6 Amazing Ways to Use Augmented Reality in Manufacturing | Program-Ace
Anyone working in the manufacturing industry knows how competitive the market is, especially for products with other analogs available from competitors. In these conditions, many companies have taken the plunge and implemented digital transformation in manufacturing operations, and this decision has had a massive positive effect on their bottom line.
With digital transformation approaches like gamification, PLM, and immersive experiences gaining ground, there has never been a better time to talk about AR app development, one of the most accessible and ground-breaking digital transformation strategies. In this article, we will examine the greatest ways to leverage the technology and its pros/cons.
What are the Benefits of Augmented Reality in Manufacturing?
Augmented reality technology works by utilizing a device camera, capturing live footage, and displaying it on a screen with 3D elements overlaid. Thus, part of the visible environment becomes digital and potentially interactive. Unlike VR, it does not require a headset that takes up the user’s entire field of view or special controllers that translate to motions on the screen. As such, it is like a compromise between seeing a fully digital and physical world — only select elements and environments are visualized digitally.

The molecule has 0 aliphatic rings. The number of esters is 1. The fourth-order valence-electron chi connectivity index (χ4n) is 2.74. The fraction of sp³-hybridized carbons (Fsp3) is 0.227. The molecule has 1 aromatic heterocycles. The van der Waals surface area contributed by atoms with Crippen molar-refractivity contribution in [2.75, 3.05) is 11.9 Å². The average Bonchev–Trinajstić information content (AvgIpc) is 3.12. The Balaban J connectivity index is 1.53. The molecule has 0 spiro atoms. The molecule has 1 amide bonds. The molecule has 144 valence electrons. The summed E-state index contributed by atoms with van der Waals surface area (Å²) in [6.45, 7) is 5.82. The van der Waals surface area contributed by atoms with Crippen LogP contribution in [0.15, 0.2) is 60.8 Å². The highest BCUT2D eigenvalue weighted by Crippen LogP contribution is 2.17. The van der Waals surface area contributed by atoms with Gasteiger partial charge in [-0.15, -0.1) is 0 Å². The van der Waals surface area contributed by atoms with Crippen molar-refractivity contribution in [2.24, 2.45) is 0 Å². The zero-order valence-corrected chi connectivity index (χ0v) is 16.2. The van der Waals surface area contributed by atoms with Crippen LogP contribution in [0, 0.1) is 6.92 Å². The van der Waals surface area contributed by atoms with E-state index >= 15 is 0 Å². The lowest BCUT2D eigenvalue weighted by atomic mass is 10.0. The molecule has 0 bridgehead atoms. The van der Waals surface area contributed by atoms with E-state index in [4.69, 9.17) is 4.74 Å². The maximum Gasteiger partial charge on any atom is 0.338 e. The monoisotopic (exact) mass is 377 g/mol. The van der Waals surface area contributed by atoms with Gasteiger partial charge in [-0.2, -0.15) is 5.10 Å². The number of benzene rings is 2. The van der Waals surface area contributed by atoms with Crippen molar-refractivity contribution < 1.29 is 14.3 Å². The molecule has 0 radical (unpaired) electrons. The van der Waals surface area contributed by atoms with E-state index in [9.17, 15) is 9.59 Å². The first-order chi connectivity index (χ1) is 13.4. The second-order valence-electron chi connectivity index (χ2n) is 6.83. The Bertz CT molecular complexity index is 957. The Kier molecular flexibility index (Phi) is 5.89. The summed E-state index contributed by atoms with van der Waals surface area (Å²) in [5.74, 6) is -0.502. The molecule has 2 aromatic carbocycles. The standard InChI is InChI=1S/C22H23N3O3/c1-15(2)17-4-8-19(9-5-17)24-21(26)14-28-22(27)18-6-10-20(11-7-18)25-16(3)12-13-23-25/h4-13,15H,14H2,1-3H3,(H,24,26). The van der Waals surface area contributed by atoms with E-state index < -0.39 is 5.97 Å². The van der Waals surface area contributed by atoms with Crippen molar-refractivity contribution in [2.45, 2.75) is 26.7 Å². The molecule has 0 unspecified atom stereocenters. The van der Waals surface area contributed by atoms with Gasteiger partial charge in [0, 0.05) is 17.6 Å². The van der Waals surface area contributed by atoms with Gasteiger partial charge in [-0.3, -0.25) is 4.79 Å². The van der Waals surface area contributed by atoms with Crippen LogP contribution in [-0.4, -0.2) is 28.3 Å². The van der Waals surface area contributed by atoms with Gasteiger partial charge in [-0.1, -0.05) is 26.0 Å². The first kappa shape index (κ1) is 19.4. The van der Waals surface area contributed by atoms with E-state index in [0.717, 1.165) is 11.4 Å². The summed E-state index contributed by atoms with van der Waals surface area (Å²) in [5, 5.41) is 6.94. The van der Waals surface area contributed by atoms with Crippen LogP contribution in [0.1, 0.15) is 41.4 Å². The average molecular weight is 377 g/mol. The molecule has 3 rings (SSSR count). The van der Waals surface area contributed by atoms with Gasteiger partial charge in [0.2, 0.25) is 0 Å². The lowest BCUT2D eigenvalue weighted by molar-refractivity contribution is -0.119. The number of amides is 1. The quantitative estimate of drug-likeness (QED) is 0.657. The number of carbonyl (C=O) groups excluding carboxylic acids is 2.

When comparing VR and AR in manufacturing, we have called AR the most accessible of immersive technologies because it works on nearly all Android and iOS devices with a functional camera, while the other options require expensive and specialized hardware. However, the advantages do not stop there. Other benefits of AR include:
- Remote productivity
By creating digital constructs directly on the user’s screen, AR makes it possible to do work and other tasks in virtually any location.
- Instant object recognition
Through advanced tracking software, AR apps can scan objects and settings and pick up details and conclusions that would be difficult or impossible for ordinary workers to reach.
- Lifelike simulations at scale
Most AR apps have sufficiently elaborate coding that allows them to properly recognize surfaces and measure distance & scale. As a result, the digital elements they visualize are lifelike in scale.
- Increased worker engagement